SASSA on process for restoring lapsed temporary disability grants
11 January 2021
Temporary Disability Grants that were supposed to lapse from February 2020 were extended to 31 December 2020 in order to cushion affected beneficiaries against the pressures brought about by the State of National Disaster and the subsequent lockdown. The cost of continuing to pay these grants totalled in excess of R1,5 billion.
To have continued payment of the grants until end March 2021 would have cost an additional R1,2 billion, which funds are not available.
A disability grant may be awarded as either a permanent grant, which may or may not be subject to a medical review after a certain period of time. Permanent disability grants are awarded for conditions which impact on the applicant’s ability to work for a period longer than 12 months. Where the disability or medical condition is likely to improve with treatment or other interventions, the grant may be awarded for a temporary period of between 6 and 12 months.
After this time, the grant lapses, in accordance with the conditions set in the Social Assistance Act, 2004. If on lapsing of the grant, the citizen is still unable to be employed as a result of the disability or medical condition, he/she needs to re-apply for the grant. This re-application requires a new medical assessment, which will confirm whether the condition does warrant a grant.
A disability grant is given, in terms of the Social Assistance Act, to citizens who are unable to work as a result of their disability or medical condition. A disability grant is not an unemployment grant – that is, it cannot be awarded on social grounds for citizens who are unable to find employment.
At the end of December 2020, SASSA suspended a total of 210 778 disability grants nationally and 40 875 Temporary Disability Grants and 2986 Care Dependency Grants in KwaZulu-Natal, as the extended period for which they were awarded had expired. Affected citizens are requested to report to the nearest SASSA office, with a detailed referral report from their treating doctor, which confirms the impact of the medical condition or disability.
The SASSA staff will then take the personal and contact details of the client, and contact him/her to confirm when he/she can return to the office to complete the process. The information in the referral letter will be used to inform the SASSA doctor who is required to complete an assessment and recommend whether the grant should be awarded or not. SASSA will after having taken all factors into account, including the medical assessment and after applying the means test, either award the grant or not. The new award may be for a temporary or permanent period, depending on the circumstances of each applicant.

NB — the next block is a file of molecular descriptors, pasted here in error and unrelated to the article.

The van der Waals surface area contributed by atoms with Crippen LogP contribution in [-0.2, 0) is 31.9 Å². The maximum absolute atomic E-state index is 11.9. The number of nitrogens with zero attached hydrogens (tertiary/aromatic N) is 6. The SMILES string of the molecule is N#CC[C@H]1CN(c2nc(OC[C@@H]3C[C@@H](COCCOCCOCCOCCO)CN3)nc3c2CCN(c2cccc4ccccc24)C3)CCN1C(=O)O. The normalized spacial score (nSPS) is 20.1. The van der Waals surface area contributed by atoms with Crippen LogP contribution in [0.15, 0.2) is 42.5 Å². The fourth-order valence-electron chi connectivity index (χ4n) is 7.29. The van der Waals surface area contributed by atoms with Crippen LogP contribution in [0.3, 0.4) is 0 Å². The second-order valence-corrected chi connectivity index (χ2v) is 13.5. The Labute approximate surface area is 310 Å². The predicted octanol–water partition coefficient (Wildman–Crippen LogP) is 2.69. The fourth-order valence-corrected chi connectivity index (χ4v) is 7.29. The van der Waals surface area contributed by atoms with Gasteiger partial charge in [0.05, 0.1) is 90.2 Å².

It is important for any applicant for a disability grant to be aware that if the grant is awarded for a temporary period, or not approved, that he/she has the right to request SASSA to reconsider the decision. This must be done within 90 days of being informed of the outcome of the application. If the reconsidered decision is still unfavourable, then the applicant has the right to appeal to the Independent Appeals Tribunal. This again must be done within 90 days of receiving the reconsidered outcome.
SASSA will continue to do everything in its power to provide services to those who need these. All citizens and staff visiting SASSA offices will be required to adhere to COVID health protocols – no-one without a face mask will be permitted entry into the offices; the numbers of clients who will be allowed entry to the office at any one time will be limited to ensure social distancing at all times and sanitising on entry and exit will be compulsory.
The inconvenience caused by the suspension of the temporary grants, particularly at this time, is acknowledged. However, compliance to the legislation and the cost implications have informed this challenging decision.
Issued by Sandy Godlwana on behalf of SASSA, 11 January 2021